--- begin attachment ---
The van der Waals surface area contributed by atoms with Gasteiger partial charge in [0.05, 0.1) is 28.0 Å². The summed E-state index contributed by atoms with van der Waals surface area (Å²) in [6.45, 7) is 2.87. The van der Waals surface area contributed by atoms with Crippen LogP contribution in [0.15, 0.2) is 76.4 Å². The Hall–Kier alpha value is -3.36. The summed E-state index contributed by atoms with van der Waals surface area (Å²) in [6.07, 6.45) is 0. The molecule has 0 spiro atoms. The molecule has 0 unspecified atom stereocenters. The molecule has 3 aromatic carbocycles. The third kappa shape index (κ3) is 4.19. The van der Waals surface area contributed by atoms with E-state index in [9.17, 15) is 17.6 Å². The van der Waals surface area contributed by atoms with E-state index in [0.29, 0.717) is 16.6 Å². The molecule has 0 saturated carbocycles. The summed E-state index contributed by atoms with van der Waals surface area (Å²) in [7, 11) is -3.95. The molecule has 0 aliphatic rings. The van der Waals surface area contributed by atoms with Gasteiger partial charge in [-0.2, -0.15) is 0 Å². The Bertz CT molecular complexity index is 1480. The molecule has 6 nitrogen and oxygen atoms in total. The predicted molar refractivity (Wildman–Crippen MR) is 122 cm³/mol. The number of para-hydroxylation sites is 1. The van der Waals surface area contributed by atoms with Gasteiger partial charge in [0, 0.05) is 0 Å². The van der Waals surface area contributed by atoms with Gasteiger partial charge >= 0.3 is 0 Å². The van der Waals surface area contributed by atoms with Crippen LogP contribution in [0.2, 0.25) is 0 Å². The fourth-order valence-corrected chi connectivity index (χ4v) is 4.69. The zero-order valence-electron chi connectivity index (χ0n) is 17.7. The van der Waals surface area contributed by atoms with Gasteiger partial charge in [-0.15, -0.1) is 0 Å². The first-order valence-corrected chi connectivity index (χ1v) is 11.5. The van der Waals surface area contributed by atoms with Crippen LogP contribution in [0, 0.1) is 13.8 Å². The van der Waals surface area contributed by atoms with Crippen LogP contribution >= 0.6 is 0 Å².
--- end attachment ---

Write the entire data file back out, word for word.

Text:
The van der Waals surface area contributed by atoms with Gasteiger partial charge in [0.05, 0.1) is 28.0 Å². The summed E-state index contributed by atoms with van der Waals surface area (Å²) in [6.45, 7) is 2.87. The van der Waals surface area contributed by atoms with Crippen LogP contribution in [0.15, 0.2) is 76.4 Å². The Hall–Kier alpha value is -3.36. The summed E-state index contributed by atoms with van der Waals surface area (Å²) in [6.07, 6.45) is 0. The molecule has 0 spiro atoms. The molecule has 0 unspecified atom stereocenters. The molecule has 3 aromatic carbocycles. The third kappa shape index (κ3) is 4.19. The van der Waals surface area contributed by atoms with E-state index in [9.17, 15) is 17.6 Å². The van der Waals surface area contributed by atoms with E-state index in [0.29, 0.717) is 16.6 Å². The molecule has 0 saturated carbocycles. The summed E-state index contributed by atoms with van der Waals surface area (Å²) in [7, 11) is -3.95. The molecule has 0 aliphatic rings. The van der Waals surface area contributed by atoms with Gasteiger partial charge in [-0.2, -0.15) is 0 Å². The Bertz CT molecular complexity index is 1480. The molecule has 6 nitrogen and oxygen atoms in total. The predicted molar refractivity (Wildman–Crippen MR) is 122 cm³/mol. The number of para-hydroxylation sites is 1. The van der Waals surface area contributed by atoms with Gasteiger partial charge in [0, 0.05) is 0 Å². The van der Waals surface area contributed by atoms with Gasteiger partial charge >= 0.3 is 0 Å². The van der Waals surface area contributed by atoms with Crippen LogP contribution in [0.2, 0.25) is 0 Å². The fourth-order valence-corrected chi connectivity index (χ4v) is 4.69. The zero-order valence-electron chi connectivity index (χ0n) is 17.7. The van der Waals surface area contributed by atoms with Gasteiger partial charge in [-0.15, -0.1) is 0 Å². The first-order valence-corrected chi connectivity index (χ1v) is 11.5. The van der Waals surface area contributed by atoms with Crippen LogP contribution in [0, 0.1) is 13.8 Å². The van der Waals surface area contributed by atoms with Crippen LogP contribution >= 0.6 is 0 Å².